Controversy, Communion, Welch's Grape Juice

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Welch's Grape Juice was created by a Methodist as a substitute for communion wine. Photo illustration by Kathleen Barry, United Methodist Communications.

A Feature by Joe Iovino*
June 28, 2016
You are probably familiar with Welch’s Grape Juice, but you may not know it has ties to the history of The United Methodist Church.
In the 1800s, churches faced a dilemma. To combat the epidemic of alcoholism, the temperance movement advocated total abstinence from all alcohol. In celebration of the Lord’s Supper though, the church filled the communion chalice with wine.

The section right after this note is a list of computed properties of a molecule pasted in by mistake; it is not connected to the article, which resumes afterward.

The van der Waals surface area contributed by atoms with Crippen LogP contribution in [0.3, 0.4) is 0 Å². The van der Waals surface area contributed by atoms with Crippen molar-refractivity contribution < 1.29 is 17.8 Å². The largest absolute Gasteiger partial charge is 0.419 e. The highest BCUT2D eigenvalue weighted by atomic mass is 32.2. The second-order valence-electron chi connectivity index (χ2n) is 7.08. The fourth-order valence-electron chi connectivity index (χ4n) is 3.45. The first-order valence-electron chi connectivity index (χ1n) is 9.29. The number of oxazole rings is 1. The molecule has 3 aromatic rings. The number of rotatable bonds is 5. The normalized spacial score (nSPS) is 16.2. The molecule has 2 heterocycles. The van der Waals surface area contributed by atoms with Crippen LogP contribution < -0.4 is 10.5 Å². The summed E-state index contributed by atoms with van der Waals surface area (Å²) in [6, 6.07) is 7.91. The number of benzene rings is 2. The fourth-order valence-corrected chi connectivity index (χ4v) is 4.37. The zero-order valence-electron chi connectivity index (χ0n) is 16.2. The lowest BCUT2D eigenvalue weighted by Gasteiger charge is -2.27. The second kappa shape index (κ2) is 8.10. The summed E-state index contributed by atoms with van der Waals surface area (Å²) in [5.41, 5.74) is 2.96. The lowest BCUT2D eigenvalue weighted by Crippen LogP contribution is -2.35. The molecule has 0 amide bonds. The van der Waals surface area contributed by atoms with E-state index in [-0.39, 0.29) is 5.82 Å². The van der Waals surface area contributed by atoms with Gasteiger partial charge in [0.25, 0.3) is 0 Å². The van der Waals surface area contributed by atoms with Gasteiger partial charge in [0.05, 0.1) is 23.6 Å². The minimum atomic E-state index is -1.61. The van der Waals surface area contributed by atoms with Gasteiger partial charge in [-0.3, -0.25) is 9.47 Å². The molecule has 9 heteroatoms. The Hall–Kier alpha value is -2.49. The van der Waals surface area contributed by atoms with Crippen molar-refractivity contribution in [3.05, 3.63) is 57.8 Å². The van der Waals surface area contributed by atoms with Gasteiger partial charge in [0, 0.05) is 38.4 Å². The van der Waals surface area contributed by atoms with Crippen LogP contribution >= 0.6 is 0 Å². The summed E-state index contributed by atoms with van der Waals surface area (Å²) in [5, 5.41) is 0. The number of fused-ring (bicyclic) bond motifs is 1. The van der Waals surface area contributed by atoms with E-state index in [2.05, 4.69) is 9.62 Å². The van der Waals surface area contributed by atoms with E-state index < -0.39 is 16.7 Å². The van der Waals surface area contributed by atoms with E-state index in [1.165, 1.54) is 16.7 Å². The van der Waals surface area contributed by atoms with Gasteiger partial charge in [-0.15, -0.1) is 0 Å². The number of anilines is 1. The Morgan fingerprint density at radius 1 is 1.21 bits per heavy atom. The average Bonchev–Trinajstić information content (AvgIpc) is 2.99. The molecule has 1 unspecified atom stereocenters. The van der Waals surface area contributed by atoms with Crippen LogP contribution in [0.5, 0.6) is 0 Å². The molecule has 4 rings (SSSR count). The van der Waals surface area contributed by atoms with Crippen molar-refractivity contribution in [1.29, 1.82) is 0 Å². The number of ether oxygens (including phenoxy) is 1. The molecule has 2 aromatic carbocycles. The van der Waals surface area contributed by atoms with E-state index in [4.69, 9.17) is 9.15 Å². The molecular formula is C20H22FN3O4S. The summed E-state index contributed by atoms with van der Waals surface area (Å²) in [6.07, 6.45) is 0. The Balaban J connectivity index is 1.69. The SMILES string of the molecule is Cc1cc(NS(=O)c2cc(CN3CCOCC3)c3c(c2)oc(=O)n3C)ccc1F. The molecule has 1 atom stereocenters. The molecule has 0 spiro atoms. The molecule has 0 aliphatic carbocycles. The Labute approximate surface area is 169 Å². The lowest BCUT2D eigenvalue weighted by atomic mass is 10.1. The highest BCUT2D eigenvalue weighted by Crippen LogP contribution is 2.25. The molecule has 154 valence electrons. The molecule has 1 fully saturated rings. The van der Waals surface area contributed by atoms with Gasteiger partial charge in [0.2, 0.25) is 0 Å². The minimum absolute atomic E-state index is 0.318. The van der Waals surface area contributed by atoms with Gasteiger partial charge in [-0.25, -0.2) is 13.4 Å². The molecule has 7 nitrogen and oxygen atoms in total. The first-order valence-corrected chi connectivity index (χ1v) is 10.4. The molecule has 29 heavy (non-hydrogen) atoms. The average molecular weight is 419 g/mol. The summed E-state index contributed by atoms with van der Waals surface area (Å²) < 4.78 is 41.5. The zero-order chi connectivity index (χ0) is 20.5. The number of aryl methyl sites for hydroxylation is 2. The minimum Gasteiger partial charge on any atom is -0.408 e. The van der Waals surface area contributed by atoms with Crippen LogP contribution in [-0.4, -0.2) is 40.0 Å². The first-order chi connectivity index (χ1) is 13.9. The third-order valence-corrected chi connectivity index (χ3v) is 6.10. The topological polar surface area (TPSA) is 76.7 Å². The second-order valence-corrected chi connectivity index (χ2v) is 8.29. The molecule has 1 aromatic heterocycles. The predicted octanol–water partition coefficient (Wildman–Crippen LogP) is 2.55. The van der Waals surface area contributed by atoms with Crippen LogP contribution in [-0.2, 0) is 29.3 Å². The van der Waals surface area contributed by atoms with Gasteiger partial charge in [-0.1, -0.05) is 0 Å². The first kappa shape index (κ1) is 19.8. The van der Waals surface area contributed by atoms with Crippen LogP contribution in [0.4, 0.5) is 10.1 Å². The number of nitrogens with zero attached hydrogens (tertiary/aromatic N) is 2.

Substituting grape juice seems an obvious solution. “For us today it is such common practice. We don’t know any different,” explains Adrienne Possenti, church historian at First United Methodist Church of Vineland, New Jersey.
In the 1800s, however, that was no easy task. Raw grape juice stored at room temperature—home refrigerators were not available until 1913—naturally ferments into wine. This caused a problem for congregations not wanting to use anything containing alcohol.